First, does lidocaine act directly on transepithelial sodium transport? It is well accepted that alveolar fluid clearance is driven, in part, by amiloride-sensitive and -insensitive sodium transport. 6,21Because sodium transport is an important driving force, and lidocaine can induce a blockade of voltage-gated channels through interference with the conformational changes that underlie the activation process, 12it is possible that inhibition of sodium channels would be one mechanism. There are sodium channels present in the alveolar epithelium that may be candidates for inhibition by lidocaine. The most likely candidate on the apical surface would be the ENaC. However, when lidocaine was instilled into the lungs together with amiloride, no additional inhibition occurred. This result suggested that lidocaine and amiloride might compete for the same inhibitory site on ENaC. A second possibility would be that lidocaine inhibited an accessory sodium transport pathway that required amiloride inhibition, a theory that could explain why amiloride did not induce a further decrease of alveolar liquid clearance in the presence of lidocaine.
Therefore, experiments to investigate the first hypothesis were conducted. First, we evaluated the effect of lidocaine on the function of ENaC expressed in Xenopus oocytes. In these studies, lidocaine had no direct effects on the function of ENaC. To investigate the second hypothesis, we used a permanent polarized analog of lidocaine, QX-314, and administered this compound either intravenously or into the distal air spaces of the lung. The decrease in alveolar fluid clearance occurred only with intravenous administration of QX-314 and not when QX-314 was administered into the distal airspaces of the lung. This result supports the hypothesis that the primary effect of lidocaine occurs from its action on the basal side of the alveolar epithelium. Thus, the lidocaine-induced decrease in alveolar fluid clearance apparently was not the result of a decrease in sodium channel apical uptake since intraalveolar QX-314 did not decrease alveolar fluid clearance and because there was no direct effect of lidocaine on ENaC activity in the oocytes. Thus, the effect of lidocaine must be explained by another mechanism.
Could lidocaine exert its effect by inhibiting the basolateral NaKATPase or potassium channels, or by both mechanisms? Because QX-314 was able to reduce the alveolar fluid clearance intravenously but not in alveolar spaces, these data suggested that lidocaine acts primarily on the basal side of the alveolar epithelium. This inhibition could have been the result of either a direct effect on the NaKATPase activity or a secondary inhibition of potassium channels. Theoretically, lidocaine may have altered the activity of NaKATPase, although there is no previous report that lidocaine has this effect. On the other hand, it is well known that lidocaine can inhibit basolateral K+channels in renal brush-border membranes, 24urinary bladder epithelia, 25,26turtle colon epithelial cells, 27and frog alveolar epithelium. 14Our studies do not resolve whether the effect of lidocaine in these in vivo studies is mediated by a reduction in the activity of NaKATPase or inhibition of K+channels, or both. However, we favor the latter explanation, that lidocaine inhibits basal potassium channels, because of previous in vitro work demonstrating this effect. 14,28In addition, a previously published study from our research group demonstrated that a potassium channel opener (YM934) increased the rate of alveolar fluid clearance in an ex vivo human lung preparation. 29Thus, in the current study, lidocaine may well have had the opposite effect on potassium channels.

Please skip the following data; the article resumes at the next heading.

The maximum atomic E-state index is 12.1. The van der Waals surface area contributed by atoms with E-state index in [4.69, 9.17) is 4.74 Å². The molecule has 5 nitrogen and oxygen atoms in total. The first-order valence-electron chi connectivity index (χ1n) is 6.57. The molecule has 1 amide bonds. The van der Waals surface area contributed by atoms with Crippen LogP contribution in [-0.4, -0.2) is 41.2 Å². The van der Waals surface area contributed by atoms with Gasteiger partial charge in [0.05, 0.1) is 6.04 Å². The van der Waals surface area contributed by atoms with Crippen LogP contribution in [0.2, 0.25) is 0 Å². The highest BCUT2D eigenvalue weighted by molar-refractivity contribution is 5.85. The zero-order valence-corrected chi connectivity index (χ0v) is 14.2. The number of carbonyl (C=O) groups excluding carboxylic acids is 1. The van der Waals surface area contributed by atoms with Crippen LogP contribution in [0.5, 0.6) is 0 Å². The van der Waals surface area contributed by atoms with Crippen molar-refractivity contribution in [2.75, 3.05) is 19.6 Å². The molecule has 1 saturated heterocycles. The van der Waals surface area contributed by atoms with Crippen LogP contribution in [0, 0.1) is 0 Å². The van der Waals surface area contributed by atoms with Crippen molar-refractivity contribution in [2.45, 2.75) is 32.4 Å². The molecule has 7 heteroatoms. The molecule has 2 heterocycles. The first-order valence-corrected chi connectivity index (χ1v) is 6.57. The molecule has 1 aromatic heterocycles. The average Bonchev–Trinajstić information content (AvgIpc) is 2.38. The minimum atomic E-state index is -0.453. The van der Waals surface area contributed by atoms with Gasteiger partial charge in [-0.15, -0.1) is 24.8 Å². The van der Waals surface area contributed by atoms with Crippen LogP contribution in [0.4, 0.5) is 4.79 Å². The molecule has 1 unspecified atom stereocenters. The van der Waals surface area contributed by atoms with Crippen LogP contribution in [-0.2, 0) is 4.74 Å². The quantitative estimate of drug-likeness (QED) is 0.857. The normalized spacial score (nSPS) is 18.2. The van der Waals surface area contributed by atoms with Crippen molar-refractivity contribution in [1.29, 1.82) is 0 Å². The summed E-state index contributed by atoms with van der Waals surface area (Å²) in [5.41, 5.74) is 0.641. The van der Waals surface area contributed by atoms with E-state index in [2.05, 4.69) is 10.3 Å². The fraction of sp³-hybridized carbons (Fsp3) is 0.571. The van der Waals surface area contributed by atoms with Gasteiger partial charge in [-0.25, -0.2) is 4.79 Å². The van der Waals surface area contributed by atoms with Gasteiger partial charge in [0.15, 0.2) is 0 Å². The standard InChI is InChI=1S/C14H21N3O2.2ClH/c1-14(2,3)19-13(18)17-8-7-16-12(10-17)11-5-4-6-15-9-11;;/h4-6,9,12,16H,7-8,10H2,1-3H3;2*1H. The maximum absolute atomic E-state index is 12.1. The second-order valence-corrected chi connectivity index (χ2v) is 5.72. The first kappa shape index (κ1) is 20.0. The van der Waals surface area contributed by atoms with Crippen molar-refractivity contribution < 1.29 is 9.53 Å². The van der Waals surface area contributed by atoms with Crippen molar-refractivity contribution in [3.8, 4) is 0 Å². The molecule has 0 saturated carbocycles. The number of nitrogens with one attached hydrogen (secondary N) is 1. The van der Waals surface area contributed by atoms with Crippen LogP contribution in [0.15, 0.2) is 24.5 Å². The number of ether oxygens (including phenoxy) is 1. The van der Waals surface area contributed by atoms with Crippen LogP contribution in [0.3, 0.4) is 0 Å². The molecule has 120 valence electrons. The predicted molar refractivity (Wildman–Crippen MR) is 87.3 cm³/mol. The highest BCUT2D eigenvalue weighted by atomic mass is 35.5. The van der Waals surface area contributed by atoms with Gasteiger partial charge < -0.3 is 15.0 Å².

How would these mechanisms explain the lidocaine-induced decrease in vectorial salt and water transport across the alveolar epithelium? In tight epithelia there is a relation between ion transport of the apical membrane sodium-selective uptake and the basolateral membrane potassium-selective extrusion. Normally, an increase of sodium uptake across the apical membrane leads to an increased extrusion of sodium at the basolateral membrane by the NaKATPase to maintain a constant low intracellular sodium concentration. This effect is associated with an increase in basal membrane conductance of potassium channels. In urinary bladder, inhibition of apical sodium channels by amiloride results in a decrease in basolateral membrane potassium permeability. Conversely, the blockade of basolateral potassium channels leads to a decrease in apical sodium conductance. 30